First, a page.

in better patient outcomes, the contribution of recruitment
Compliance
maneuvers to the other interventions is unclear. Villar et al50
Pressure-volume curve
conducted a study similar to that of Amato et al19, except Stress index
that they did not use recruitment maneuvers as used in the Esophageal manometry
Amato et al19 study. Interestingly, they found that a me- Lung volume
chanical ventilation strategy with higher PEEP and lower Imaging
VT had a beneficial impact on outcome in patients with
severe ARDS, this without the use of a recruitment ma-
neuver per se.
Meade et al51 compared a low-VT ventilation strategy 2. Alveolar recruitment is desirable if it can be achieved
with an open-lung approach, which combined low VT, safely, but there is variable potential for recruitment
recruitment maneuvers, and high PEEP. Unlike in the pa- among patients with ARDS.
per by Amato et al,19 the open lung approach resulted in no 3. A stepwise recruitment maneuver is preferred over sus-
significant difference in hospital mortality compared with tained inflation.
a low-VT ventilation strategy, although it did improve sec- 4. Complications of recruitment such as hypotension and
ondary end points related to hypoxemia and the use of desaturation are common but temporary; complications
rescue therapies. Hodgson et al52 conducted a randomized such as barotrauma appear to be rare.
controlled trial comparing an open lung strategy with a 5. If a recruitment maneuver is effective, sufficient PEEP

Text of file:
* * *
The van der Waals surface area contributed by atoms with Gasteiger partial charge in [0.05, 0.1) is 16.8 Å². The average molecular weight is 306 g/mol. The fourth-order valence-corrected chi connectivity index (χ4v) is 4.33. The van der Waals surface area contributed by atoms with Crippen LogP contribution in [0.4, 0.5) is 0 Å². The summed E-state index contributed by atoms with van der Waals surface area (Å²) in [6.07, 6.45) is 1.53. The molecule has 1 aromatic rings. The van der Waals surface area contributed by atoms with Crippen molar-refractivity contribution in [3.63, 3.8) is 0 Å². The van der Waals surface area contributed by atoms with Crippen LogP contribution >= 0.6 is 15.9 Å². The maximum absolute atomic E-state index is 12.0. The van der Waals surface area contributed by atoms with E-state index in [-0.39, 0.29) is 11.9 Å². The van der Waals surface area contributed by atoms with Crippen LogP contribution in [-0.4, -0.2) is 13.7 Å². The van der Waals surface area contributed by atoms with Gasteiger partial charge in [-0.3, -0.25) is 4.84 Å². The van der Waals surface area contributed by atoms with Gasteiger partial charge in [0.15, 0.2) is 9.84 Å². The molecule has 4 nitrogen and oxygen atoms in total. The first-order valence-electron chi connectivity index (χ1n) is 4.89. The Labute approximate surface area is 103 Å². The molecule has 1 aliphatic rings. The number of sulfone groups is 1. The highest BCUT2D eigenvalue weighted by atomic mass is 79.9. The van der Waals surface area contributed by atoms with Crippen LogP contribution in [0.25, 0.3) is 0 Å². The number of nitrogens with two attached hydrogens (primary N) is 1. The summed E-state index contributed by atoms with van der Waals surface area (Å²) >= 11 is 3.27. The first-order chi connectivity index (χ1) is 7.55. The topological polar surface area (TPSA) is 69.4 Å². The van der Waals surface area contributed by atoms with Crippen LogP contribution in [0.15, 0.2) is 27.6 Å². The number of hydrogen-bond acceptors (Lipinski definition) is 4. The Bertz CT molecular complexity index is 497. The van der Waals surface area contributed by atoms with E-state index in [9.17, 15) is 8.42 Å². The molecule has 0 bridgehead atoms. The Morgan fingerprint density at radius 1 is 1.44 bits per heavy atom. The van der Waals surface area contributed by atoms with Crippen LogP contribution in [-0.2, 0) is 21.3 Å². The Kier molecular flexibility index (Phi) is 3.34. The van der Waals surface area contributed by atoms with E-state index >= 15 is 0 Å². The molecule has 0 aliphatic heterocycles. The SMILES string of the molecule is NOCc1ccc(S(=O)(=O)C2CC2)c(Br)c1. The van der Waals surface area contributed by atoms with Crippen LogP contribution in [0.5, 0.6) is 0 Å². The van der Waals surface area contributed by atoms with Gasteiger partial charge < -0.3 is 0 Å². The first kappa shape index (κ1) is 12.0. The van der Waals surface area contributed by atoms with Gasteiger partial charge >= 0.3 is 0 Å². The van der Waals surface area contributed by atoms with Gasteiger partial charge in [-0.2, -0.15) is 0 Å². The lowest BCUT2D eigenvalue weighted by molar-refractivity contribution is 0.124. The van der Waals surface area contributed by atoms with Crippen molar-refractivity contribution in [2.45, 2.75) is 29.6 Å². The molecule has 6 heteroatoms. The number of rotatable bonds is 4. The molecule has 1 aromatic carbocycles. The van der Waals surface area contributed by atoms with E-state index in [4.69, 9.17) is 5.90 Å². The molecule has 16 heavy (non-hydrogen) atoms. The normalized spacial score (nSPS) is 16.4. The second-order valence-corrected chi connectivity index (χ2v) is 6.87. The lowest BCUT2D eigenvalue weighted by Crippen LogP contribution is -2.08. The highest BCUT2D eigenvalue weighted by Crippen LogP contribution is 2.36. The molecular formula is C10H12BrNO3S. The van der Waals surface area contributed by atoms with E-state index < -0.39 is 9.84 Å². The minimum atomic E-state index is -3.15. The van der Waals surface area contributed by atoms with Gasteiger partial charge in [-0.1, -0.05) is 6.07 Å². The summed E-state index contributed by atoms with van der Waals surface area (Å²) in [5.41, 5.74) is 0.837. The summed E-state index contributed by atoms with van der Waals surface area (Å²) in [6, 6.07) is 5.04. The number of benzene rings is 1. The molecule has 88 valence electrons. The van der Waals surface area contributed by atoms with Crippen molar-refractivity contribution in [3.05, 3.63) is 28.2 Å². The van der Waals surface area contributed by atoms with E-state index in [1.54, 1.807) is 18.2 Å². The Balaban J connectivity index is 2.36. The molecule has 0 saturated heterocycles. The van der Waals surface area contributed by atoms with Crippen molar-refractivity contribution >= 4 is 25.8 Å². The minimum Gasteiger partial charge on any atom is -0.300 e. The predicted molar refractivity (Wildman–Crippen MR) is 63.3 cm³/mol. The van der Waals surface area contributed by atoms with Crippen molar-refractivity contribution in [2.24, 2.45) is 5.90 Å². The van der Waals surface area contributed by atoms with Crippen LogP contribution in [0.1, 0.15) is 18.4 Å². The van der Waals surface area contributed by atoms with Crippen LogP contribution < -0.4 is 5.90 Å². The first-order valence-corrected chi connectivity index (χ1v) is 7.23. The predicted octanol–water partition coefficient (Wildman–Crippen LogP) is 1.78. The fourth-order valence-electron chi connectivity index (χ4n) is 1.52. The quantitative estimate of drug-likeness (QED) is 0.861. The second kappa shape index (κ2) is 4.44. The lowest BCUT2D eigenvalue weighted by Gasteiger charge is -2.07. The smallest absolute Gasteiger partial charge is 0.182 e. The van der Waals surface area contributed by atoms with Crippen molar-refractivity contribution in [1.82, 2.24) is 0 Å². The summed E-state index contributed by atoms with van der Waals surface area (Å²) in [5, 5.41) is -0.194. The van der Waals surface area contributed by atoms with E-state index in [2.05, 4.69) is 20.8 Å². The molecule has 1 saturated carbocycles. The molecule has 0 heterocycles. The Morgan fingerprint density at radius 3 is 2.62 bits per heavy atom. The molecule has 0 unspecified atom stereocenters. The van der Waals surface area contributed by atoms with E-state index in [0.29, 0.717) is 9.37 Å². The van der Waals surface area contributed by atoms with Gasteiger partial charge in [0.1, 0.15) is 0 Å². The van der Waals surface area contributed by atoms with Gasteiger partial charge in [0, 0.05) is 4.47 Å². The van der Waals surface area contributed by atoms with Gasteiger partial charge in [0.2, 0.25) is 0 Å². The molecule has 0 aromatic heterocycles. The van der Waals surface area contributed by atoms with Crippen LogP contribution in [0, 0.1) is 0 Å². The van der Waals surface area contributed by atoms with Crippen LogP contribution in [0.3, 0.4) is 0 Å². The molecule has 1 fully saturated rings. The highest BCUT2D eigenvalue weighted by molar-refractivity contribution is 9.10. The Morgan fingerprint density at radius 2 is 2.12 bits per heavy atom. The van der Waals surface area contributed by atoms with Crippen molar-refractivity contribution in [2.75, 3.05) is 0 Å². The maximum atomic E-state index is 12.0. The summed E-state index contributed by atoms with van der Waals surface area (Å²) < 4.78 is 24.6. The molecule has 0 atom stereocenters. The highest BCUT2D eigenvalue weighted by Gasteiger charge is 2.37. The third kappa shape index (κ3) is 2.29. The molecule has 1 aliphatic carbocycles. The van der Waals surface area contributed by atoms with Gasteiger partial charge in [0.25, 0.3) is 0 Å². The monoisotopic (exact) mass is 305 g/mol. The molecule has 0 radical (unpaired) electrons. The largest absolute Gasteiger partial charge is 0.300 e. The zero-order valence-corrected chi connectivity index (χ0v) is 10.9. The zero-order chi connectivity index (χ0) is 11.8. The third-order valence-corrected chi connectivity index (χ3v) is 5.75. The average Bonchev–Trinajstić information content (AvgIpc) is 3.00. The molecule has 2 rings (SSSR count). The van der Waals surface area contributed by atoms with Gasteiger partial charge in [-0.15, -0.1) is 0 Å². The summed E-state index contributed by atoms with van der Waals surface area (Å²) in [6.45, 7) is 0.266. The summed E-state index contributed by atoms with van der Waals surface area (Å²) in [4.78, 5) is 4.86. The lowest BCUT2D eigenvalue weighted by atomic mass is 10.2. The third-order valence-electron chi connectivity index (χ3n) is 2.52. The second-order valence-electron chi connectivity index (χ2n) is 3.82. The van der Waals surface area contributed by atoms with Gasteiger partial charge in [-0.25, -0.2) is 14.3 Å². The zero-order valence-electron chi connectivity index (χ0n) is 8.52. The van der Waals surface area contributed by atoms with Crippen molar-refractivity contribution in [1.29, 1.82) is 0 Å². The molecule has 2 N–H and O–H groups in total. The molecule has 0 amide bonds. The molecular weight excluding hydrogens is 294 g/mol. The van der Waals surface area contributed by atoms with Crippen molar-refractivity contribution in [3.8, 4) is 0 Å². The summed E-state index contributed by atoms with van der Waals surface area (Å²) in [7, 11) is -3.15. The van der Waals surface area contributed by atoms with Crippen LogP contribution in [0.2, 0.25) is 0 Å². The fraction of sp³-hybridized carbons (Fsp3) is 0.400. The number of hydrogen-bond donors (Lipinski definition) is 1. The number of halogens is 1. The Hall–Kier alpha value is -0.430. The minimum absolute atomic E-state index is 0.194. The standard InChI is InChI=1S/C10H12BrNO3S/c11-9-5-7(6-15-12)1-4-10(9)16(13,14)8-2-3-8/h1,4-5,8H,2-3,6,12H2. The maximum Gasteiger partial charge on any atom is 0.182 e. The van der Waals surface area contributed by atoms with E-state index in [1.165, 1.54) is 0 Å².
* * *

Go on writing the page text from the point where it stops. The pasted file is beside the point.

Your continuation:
stepwise recruitment maneuver with a PEEP strategy us- is necessary to maintain the recruitment.
ing the ARDS Network PEEP/FIO2 table.4 There were only 6. Evidence is not sufficient to recommend the routine use
10 subjects in each group, however, which makes difficult of recruitment maneuvers as standard practice.
any meaningful interpretation.
Suzumura et al53 conducted a meta-analysis to assess PEEP Titration
the effects of recruitment maneuvers on clinical outcomes
in subjects with ARDS. Their review identified 10 ran- In the first clinical description of ARDS, Ashbaugh et
domized controlled trials of 1,594 subjects. For the out- al54 reported their use of PEEP in 5 subjects as a thera-
come of in-hospital mortality, the meta-analysis found a peutic trial of apparent value. Soon thereafter, Downs
risk ratio of 0.84 (95% CI 0.74 0.95). However, the qual- et al55 reported their experience with incremental PEEP
ity of evidence was considered low because recruitment titration on PaO2, suggesting that PEEP should be increased
maneuvers were usually conducted together with other ven- to obtain optimal PaO2 without hemodynamic compromise.
tilatory interventions, making it difficult to isolate the ef- This led to the recommendation of Kirby et al56 to use very